What is your dream for the future

My dream for the future is that people will stop being judgemental of others, especially on the basis of their appearance. I want people to be able to live their lives loving themselves and not comparing themselves to others and other people’s opinions on what beauty should look like. I want the world to embrace everyone’s individuality and to focus on being healthy and kind and loving each other. God knows that is what the world needs the most right now. Frankly it shocks me that it is 2017 and that this is still considered a dream and is not already the way the world is.

Shrinking Violets


‘The idea of shrinking is hereditary’ – Rupi Kaur.

For me it’s exactly that. Shrinking myself is a behaviour I learned from my mother. From growing up watching her front room workouts, and I’ll-start-on-Monday diets. It’s a behaviour I learned from the magazines left lying around the house, that I’d cut up to collage and instead admire the stick thin limbs of catwalk models. It’s a language I learned from the soaps I was brought up on. The adults I was brought up by. The books I read too young. Somehow, calorie counting was a rite of passage. It meant I was a grown up.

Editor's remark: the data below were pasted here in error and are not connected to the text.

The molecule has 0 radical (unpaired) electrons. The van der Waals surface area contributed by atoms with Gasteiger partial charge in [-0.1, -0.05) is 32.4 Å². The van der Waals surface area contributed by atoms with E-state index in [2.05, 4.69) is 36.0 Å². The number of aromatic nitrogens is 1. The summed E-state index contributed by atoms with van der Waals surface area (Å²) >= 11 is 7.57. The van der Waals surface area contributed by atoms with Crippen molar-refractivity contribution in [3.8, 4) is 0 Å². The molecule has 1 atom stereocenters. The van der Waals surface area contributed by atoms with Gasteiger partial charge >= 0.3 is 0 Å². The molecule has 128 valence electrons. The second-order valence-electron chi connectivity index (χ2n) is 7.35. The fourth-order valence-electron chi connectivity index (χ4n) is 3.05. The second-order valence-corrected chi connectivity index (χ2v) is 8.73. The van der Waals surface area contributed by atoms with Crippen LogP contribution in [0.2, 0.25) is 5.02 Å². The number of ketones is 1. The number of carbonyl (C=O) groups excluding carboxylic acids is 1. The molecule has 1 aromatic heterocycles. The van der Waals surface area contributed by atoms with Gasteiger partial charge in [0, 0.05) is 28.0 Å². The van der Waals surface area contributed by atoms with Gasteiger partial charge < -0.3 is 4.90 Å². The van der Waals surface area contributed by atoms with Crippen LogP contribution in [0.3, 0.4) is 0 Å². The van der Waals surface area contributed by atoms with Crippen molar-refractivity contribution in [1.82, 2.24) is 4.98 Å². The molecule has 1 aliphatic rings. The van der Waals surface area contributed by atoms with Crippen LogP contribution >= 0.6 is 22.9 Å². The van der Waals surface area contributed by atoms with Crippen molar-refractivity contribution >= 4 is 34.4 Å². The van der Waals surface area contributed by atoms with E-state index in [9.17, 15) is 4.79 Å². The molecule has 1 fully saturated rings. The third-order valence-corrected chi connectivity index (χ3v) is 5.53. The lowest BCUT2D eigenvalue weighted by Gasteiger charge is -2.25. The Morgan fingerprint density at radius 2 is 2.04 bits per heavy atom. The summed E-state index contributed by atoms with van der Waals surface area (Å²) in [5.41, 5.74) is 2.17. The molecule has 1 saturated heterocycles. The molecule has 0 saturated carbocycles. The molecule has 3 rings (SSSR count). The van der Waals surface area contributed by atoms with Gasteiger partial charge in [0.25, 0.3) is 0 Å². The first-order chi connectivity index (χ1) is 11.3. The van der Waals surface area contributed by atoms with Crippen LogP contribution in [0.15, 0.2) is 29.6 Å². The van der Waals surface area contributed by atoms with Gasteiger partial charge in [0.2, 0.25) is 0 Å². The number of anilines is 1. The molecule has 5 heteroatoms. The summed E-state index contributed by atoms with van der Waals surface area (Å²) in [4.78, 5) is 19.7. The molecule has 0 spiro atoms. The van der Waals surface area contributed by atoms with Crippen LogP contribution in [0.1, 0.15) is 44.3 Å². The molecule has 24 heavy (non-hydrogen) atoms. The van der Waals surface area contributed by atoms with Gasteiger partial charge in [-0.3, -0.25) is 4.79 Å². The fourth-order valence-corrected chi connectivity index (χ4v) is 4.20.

So Kaur’s poem hit me hard. Hit me because I, like countless other young women, wasted so many of my teenage years trying to shrink myself. Trying to avoid taking up space because I didn’t think I had a right to it. Trying to, ultimately, disappear. I tried to become invisible by starving myself, by standing up on a bus even when there were seats left to take. By staying silent in lessons, and truanting from school.

Asking whether the patriarchy was at the root of my teenage anxieties, or whether my anxiety simply manifested itself in a gendered way is like asking what came first, the chicken or the egg. It was an ecosystem of self-hatred and I was the feast; utterly consumed.


There are a thousand articles that start with the same story. It’s curious that even now we know just how damaging the desire to be thinner is, the message still pervades. We are still told day after day, advert after advert that we need to shrink ourselves. That we need to be less.